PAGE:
Skip to main content

Korea's Kang and Ryu lead Women's British Open

September 13, 2012 -- Updated 2036 GMT (0436 HKT)
South Korea's So Yeon Ryu is joint-leader after the opening round of Women's British Open at Hoylake
South Korea's So Yeon Ryu is joint-leader after the opening round of Women's British Open at Hoylake
STORY HIGHLIGHTS
  • South Korea's Haeji Kang and So Yeon Ryu lead by one after day one of Women's British Open
  • Kiwi teenager Lydia Ko and World No.1 Yani Tseng two shots behind after even par opening rounds
  • English amateur Charley Hull enjoys promising debut carding one-under par round of 71

(CNN) -- South Korea's Haeji Kang and So Yeon Ryu are co-leaders after the opening round of the Women's British Open at the Royal Liverpool Golf Club at Hoylake.

Both women shot opening rounds of 70 to finish on two-under par, one shot ahead of a group of nine players which includes compatriot Jiyai Shin, English amateur Charley Hull and Australia pair Karrie Webb and Stacey Keating.

"My iron shots were great and that was the key," co-leader Kang said.

Lydia Ko keen to build on winning form
Is Olazabal ready for Ryder Cup?

"I've played quite a lot of links golf in Australia so that also made it a little easier for me," she added.

Ryu, the 2011 Women's U.S Open winner, was also happy with her opening round.

"After I won a major everyone back home couldn't understand why I didn't win more. But getting my second LPGA title at (the Toledo Classic) was great. Today also feels really good," Ryu said.

"On Tuesday and Wednesday I just thought 'wow.' The weather was so bad here. But today was much better and I just hit a lot of low fade shots and that really helped. I was only in one bunker and that was also a bonus," she added.

World No.1 and last year's winner, Yani Tseng heads a 17-strong group on even par which includes 15-year-old amateur Lydia Ko from New Zealand.

Ko, who became the youngest winner on the LPGA Tour in August when she claimed victory at the Canadian Open, once again displayed remarkable maturity.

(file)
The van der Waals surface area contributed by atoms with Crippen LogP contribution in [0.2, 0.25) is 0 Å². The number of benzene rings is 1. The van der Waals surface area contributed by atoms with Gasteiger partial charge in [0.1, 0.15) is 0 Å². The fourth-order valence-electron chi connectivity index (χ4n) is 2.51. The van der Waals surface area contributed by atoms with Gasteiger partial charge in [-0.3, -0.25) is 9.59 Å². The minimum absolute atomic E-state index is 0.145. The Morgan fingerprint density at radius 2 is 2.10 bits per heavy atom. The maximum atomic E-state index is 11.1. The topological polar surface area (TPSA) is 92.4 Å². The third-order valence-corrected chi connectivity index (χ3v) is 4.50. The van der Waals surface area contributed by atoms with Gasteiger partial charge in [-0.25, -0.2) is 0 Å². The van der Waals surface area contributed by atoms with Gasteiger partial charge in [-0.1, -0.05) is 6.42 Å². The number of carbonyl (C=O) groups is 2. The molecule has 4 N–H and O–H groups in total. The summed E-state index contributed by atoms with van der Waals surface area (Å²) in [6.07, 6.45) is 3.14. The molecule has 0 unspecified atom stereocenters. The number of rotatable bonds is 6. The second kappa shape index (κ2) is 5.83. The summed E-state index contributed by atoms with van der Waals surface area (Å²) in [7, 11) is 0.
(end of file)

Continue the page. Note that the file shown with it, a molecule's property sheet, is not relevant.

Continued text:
"Everyone is expecting big things from me. But I don't take much interest in what other people say. I'm not going to play well because other people think I should," Ko said.

"I just play my own game. Today, shooting par was a pretty good start. I could have had a few more birdies but, hopefully, I'm saving them up for tomorrow."

ADVERTISEMENT
Part of complete coverage on
Bubba Watson is the Masters king, but can he win a major away from Augusta? Living Golf's Shane O'Donoghue has the lowdown.
April 15, 2014 -- Updated 1412 GMT (2212 HKT)
Arnold Palmer
Arnold Palmer won his first major at Augusta, played there with the U.S. President and made a record 50 consecutive Masters appearances.
April 10, 2014 -- Updated 1202 GMT (2002 HKT)
He is remembered for designing one of the world's most famous golf courses, but the man behind Augusta died pleading to be paid.
April 9, 2014 -- Updated 1426 GMT (2226 HKT)
Will Phil Mickelson win a fourth green jacket? Can Europe end its long Masters wait? Or will Adam Scott emulate the absent Tiger Woods?
April 10, 2014 -- Updated 1004 GMT (1804 HKT)
Take a trip around Augusta. From Eisenhower's toppled tree to the fiendishly-difficult Amen Corner, the Masters' home venue has it all.
April 8, 2014 -- Updated 1204 GMT (2004 HKT)
He's been mistaken for Tiger Woods' ball-boy, but that won't be the case when amateur star Matt Fitzpatrick tees off at the Masters.
April 4, 2014 -- Updated 1228 GMT (2028 HKT)
2012 Masters Champion Bubba Watson shows us how to hit the long ball.
April 3, 2014 -- Updated 1827 GMT (0227 HKT)
CNN's Shane O'Donoghue meets Billy Payne -- the chairman of Augusta National Golf Club.
April 3, 2014 -- Updated 1739 GMT (0139 HKT)
Shane O'Donoghue meets Ben Crenshaw who won his first of two Masters thirty years ago this month.
April 3, 2014 -- Updated 1803 GMT (0203 HKT)
CNN's Shane O'Donoghue walks in the footsteps of the famous British golf course architect.
March 27, 2014 -- Updated 1300 GMT (2100 HKT)
They carry a bag for a living but these men can bring home six-figure incomes. Welcome to the world of a caddy.
CNN's Alex Thomas welcomes golf opening itself up to women, but questions the motives behind the decision.
ADVERTISEMENT